DUBOIS – The Pennsylvania Economy League (PEL) presented a summary of the DuBois City and Sandy Township Consolidation Study to the public on Tuesday evening.
PEL representatives answered questions they received ahead of the meeting during their presentation. Additional questions were answered afterwards.
Interested stakeholders could attend the meeting in-person at the DuBois Country Club, or via teleconference or live web stream.
“… This study is just the first step in the process,” said Lynne Shedlock, director of communications for PEL. She said while the consolidation was feasible, it was still a decision to be made by DuBois City and Sandy Township residents.
She added if the two municipalities would proceed with the consolidation process, additional steps would have to be taken. It was noted consolidation of fire departments was studied by a separate group.
PEL recommended use of “home rule,” if the city and township consolidate into a new municipality.
PEL projected revenues for both DuBois City and Sandy Township through 2025. Projections were based on:
- no new taxes;
- no new staff positions;
- no new capital projects; and
- wage/salary increases per existing collective bargaining agreements.
PEL noted that the 2020 deficit was attributed to capital projects in the budget. Without new taxes, DuBois City will reach a point where its revenue will stop keeping up with expenses in 2025.
It was also projected that Sandy Township will face a similar issue, only more quickly. Both police department and healthcare costs are projected to push the township into a deficit by 2023.
That deficit is projected to continue growing until it approaches a quarter-million dollars by 2025. The township will also have another hurdle, as the state Township Code caps its millage at 14.
Currently, the township’s millage is 13 mills for general tax, meaning it’s approaching the point of being unable to increase taxes without court approval. The city’s cap is 30 mills.
PEL said if the municipalities consolidate, there would be a net tax decrease. The new municipality is projected to cover its expenditures with a 16.06-17.60 millage rate.
Additionally, the PEL estimates an annual savings totaling $500,000 by just eliminating duplicate positions through buyouts or attrition. The lower tax rate could then potentially lead to increased development opportunities.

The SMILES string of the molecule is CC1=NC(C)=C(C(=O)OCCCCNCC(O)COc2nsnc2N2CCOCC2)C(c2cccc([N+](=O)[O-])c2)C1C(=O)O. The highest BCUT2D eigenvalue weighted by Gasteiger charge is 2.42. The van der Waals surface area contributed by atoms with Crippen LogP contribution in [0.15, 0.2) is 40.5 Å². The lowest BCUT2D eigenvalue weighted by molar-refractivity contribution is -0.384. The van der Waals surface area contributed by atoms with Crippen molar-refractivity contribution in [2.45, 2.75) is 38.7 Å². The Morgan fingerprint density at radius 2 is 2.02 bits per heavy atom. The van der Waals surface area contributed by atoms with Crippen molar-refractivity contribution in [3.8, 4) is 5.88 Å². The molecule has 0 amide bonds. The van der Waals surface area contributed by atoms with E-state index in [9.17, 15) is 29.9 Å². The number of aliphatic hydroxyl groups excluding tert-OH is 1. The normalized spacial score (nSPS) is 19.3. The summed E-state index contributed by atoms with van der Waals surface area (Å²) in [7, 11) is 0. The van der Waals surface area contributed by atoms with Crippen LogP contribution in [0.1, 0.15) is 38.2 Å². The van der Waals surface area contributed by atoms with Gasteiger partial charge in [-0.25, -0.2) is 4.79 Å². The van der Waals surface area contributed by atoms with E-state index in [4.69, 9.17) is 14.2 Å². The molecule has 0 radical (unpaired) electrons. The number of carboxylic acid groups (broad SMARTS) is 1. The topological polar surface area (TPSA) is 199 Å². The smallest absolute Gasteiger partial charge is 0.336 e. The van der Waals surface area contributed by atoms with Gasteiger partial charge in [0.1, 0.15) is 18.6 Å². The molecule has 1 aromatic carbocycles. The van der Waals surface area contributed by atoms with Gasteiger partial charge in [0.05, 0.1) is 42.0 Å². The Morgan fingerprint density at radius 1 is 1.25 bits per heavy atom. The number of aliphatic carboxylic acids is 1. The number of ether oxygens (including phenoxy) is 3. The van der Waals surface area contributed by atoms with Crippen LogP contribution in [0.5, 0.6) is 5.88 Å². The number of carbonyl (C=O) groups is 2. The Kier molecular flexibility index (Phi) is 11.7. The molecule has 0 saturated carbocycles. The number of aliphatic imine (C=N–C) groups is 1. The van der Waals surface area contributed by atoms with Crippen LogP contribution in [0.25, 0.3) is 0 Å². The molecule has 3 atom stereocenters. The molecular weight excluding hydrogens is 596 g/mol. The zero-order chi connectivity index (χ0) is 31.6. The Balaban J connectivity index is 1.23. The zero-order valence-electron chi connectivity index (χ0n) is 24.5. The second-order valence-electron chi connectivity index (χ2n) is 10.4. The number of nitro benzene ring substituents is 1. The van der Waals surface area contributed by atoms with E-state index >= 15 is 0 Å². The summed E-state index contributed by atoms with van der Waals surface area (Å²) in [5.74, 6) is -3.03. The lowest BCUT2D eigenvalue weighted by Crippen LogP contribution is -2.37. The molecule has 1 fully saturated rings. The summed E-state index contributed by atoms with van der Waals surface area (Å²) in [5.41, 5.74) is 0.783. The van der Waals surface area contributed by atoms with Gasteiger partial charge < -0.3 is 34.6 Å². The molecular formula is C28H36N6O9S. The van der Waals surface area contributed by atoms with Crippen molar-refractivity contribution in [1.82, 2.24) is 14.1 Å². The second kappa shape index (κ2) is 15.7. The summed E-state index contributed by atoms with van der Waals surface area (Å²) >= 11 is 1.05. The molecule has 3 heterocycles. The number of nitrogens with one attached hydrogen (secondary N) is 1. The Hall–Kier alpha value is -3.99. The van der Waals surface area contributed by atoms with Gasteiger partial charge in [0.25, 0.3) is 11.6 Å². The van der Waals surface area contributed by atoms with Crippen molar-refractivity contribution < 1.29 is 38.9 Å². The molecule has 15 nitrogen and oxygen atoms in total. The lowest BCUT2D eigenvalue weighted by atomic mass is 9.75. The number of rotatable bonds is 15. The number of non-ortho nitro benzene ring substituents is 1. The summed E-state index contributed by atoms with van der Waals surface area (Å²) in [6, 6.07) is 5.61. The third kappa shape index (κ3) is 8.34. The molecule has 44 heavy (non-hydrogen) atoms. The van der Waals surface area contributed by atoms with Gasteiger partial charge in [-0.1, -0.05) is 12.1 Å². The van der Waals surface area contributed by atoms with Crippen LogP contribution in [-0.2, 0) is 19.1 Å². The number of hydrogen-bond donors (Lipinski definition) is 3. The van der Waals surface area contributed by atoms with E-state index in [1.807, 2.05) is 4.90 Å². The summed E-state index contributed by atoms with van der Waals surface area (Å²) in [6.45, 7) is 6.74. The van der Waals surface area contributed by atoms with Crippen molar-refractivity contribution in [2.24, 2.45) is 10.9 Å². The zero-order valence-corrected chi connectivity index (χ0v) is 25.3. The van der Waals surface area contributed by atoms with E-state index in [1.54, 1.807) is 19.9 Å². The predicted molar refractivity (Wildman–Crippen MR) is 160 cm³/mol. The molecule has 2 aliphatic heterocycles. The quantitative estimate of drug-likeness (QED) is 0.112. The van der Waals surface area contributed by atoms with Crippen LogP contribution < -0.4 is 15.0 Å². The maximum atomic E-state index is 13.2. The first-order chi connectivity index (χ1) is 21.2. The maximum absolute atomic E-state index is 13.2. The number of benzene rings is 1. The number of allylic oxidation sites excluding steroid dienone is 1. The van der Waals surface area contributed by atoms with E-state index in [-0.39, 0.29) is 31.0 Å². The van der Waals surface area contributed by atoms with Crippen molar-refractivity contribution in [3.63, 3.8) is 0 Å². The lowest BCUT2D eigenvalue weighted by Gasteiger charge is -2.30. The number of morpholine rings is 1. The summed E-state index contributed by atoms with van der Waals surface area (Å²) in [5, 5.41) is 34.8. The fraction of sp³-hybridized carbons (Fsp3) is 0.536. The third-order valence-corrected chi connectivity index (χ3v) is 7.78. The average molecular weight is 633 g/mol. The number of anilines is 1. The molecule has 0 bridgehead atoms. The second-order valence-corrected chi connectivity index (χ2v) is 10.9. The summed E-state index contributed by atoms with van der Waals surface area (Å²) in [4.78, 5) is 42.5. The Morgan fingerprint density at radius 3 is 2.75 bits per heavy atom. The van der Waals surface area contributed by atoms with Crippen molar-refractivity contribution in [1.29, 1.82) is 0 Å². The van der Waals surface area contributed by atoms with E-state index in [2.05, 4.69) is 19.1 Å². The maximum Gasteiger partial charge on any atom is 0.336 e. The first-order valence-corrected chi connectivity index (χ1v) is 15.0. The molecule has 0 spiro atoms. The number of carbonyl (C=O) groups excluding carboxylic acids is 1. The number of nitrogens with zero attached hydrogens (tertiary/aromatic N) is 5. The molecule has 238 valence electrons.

“One reason you would … [consolidate] is to maintain and grow your tax base,” said Shedlock.
Later in the presentation, PEL indicated that under Home Rule, the new municipality would have a tax system based more on earned income taxes versus property taxes.
Water and Sewer
PEL projected some Sandy Township residents would save as much as $400 annually on water/sewer-related costs. This would occur with utility rates and property taxes going towards water/sewer infrastructure.
“All Sandy Township residents who receive water/sewer through the township will see lower rates,” said Shedlock, pointing out the various types of water/sewer customers within the township.
- water/sewer customers through the township but billed by DuBois City;
- water/sewer customers billed directly by DuBois City;
- Treasure Lake residents who receive water through Aqua America, a private company;
- residents who aren’t connected with water and/or sewer.
PEL noted Treasure Lake residents wouldn’t be affected because their water service will continue through Aqua. This would also include not directly financing capital water projects.
Nick Sohyda, Mount Lebanon fire chief, presented the consolidation study for DuBois/Sandy fire departments. Here, the study focused on increasing efficiency and simplifying matters for volunteers, though much information was still to be uncovered.
Sohyda recommended a “unified” fire department similar to the DuBois City Fire Department where each department is part of the same structure.
This, he said, was different from Sandy Township, which has several fire departments that work together and with the township.
Sohyda said the first and greatest advantage would be one unified chain of command, rather than having four or five different chains of command.
He did point out any independent stations couldn’t be forced to consolidate, if a new municipality is established.
Per Sohyda, the new municipality could either leave independent departments as-is, or attempt to force a consolidation by cutting off funding and decertification.
If an independent station would be decertified, he said its members can no longer legally respond to fire calls within the municipality.
Sohyda said the consolidation of fire departments would tentatively reduce the need of volunteers to raise funding to keep afloat.
“That would be the goal for the long-term,” Sohyda said. “That volunteers would never need to raise a dollar ever again.”
Plans would also mean the hiring of a fire administer who would seek and apply for grants for the new fire department and maintenance/replacement of its apparatus.
The report indicated that in this part of the United States, fire apparatus should not be over 25 years old due its wear and tear on them.
Currently, there are several in the area between 20 to 26 years old and several others that are close behind at 15 – 20 years old.
Sohyda reported it would cost $11.65 million to replace these vehicles, or $466,000 if replacement is spread out over several years.
In his presentation, Sohyda left the closure of stations as open ended, though he had a map depicting the overlap of each of the nine stations’ coverage areas.
With the standard expected coverage range of a fire station, he believed three stations should be able to cover the same area.
While he didn’t recommend forcing station consolidations, he did suggest it was an option over repairs and replacements of buildings and equipment.
“We know a lot of firefighters are volunteers, and volunteerism is dying in this age,” Sohyda said.